Paleontology

The process by which we go from a piece of rock to a vivid picture of ancient life and environments is a science called paleontology. Paleontologists study ancient animals, plants, climates, and even geology to piece together pictures of environments unlike any you can experience on Earth today. Most of this is done studying evidence of an organism or its activity that have been preserved in rock, called a fossil.

Types of fossils can vary widely. They may be the imprints of ancient leaves, trackways and burrows, or dinosaur bones. Every fossil, no matter how small, is one piece of a great puzzle. Just as every living thing in today's prairie is important to the big picture, each part of the ancient ecosystem gives some insight into how it functioned. To build an accurate picture of these ancient environments, every piece is needed.

The paleontology of Wind Cave National Park spans about 350 million years, with the oldest paleontological evidence dating back to the Mississippian period. Careful collection and studying of these fossils reveals how the environment and faunal assemblage of the park has changed over this amount of time.

 

Paleontology In the Park

 
Persistence Cave
The entrance to Persistence Cave.

NPS photo

Persistence Cave

In 2004, Marc Ohms, a physical scientist at Wind Cave National Park, found Persistence Cave which searching for another cave entrance. It was not until 2013, however, that Persistence Cave was tested as a paleontological site. To date, hundreds of bones have been found, cataloging 22 species dating back over 11,000 years. This puts Persistence Cave's window into a time called the Pleistocene Epoch of the Quaternary Period.

the picture of Wind Cave National Park drawn from Persistence Cave is very different from that of the modern-day Black Hills. Spruce and fir covered the area in a thick forest home to dire wolves (Canis dirus) and peccaries (Platygonus sp.). In fact, some evidence suggests that Persistence Cave itself was a dire wolf den.

Smaller fossils provide perhaps even more significant insight. The presence of pikas and pine martins (now extinct in the Black Hills) indicates that the climate was much colder, while tiger salamanders and alpine trees indicate that it was much wetter. In fact, these animals date to the end of the last Ice Age, when glaciers extended as far south as modern-day Wisconsin. The environment represented at Persistence Cave is more similar to that of Rocky Mountain or Glacier National Park than it is to Wind Cave National Park today.
 
Subhyracodon jaw
The unfinished fragments of a Subhyracodon jaw.

NPS photo

Centennial Site

In 2003, Wind Cave National Park's 100th annivesary, excavation began at a place called the Centennial Site. These fossils date to the Oligocene epoch of the Paleogene period and are about 30 million years old.

The picture presented by the Centennial Site is of a subtropical savannah. the climate was warm and seasonal, with distinct wet and dry seasons, and the plains were populated by large mammals such as the rhinoceros Subhyracodon and the horse Mesohippus. Fossils of these animals, as well as turtles, extinct cat-sized deer, and others, give up a glimpse of what Wind Cave National Park was like before the Ice Ages and before the bison.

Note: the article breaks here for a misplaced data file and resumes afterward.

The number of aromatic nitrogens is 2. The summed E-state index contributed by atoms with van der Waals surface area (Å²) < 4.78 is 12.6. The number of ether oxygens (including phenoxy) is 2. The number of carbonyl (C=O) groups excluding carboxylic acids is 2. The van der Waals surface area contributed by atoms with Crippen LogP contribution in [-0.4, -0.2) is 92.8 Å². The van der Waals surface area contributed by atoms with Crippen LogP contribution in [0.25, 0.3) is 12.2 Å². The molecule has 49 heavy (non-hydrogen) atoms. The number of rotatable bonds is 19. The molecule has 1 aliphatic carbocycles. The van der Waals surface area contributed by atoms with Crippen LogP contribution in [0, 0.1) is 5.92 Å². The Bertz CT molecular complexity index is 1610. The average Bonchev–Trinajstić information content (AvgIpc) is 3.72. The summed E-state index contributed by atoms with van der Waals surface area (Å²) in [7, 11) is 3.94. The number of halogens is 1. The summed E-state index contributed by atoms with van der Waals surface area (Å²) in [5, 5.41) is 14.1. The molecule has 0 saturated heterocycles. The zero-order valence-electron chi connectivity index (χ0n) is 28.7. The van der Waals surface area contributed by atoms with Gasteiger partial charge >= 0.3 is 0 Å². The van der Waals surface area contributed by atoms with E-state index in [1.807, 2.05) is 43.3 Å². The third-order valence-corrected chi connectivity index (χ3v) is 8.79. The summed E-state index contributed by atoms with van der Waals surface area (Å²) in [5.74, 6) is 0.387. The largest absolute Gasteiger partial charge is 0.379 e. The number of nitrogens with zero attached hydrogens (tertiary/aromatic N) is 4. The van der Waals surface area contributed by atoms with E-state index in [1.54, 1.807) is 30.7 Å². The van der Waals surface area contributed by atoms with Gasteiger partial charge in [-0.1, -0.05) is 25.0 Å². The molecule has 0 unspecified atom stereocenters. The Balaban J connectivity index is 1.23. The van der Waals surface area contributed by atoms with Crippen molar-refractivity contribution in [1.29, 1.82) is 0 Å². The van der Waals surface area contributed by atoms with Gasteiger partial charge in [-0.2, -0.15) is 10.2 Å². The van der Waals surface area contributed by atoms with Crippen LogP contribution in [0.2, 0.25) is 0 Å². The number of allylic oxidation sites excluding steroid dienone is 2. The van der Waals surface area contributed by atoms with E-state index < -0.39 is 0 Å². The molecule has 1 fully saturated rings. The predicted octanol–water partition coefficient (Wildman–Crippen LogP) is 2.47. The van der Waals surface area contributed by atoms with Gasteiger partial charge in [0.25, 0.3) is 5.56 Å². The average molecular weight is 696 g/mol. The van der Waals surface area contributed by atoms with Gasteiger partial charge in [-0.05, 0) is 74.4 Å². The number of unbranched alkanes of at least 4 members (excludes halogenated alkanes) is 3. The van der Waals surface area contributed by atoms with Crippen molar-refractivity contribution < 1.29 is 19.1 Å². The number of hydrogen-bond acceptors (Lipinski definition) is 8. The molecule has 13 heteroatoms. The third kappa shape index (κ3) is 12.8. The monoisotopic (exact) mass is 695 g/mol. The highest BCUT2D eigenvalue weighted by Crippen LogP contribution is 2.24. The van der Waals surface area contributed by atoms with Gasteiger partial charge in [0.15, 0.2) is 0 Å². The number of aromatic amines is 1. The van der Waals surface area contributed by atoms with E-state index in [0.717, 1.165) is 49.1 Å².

You can learn more about this timeframe, often called the Age of Mammals, by visiting two nearby National Park Service lands. Badlands National Park in South Dakota and Agate Fossil Beds National Monument in Nebraska both preserve fossils of Oligocene mammals, and both have displays to educate visitors about these ancient environments.
 
Gastropod on boxwork
A gastropod fossil found attached to the end of a boxwork fin.

NPS photo

Paha Sapa Limestone

The very rock that formed Wind Cave carries evidence of another ancient environment, this one far older and more exotic than those described above. This rock was laid down in a tropical ocean covering most of North America around 350 million years ago, in a period called the Mississippian. These fossils are older than mammals, older than dinosaurs, and even older than flowers.

This ocean was inhabited by strange animals only found in deep seas today. Shelled creatures called brachiopods formed beds on the ocean bottoms. Though they look similar to today's clams and scallops, they have no relation to these organisms. Likewise, the corals of this time--called rugose corals--are not more than superficially similar to those of modern seas. Crinoids--or sea lilies--made up gardens on the sea floor, filtering plankton out of the water.

You can experience small windows into this world at several locations in the park. Fossil Ridge, off of Cold Brook Canyon Trail, has excellent examples of brachiopod fossils, and you can even see occasional brachiopod and rugose coral fossils along Wind Cave's tour routes.

Last updated: September 20, 2019

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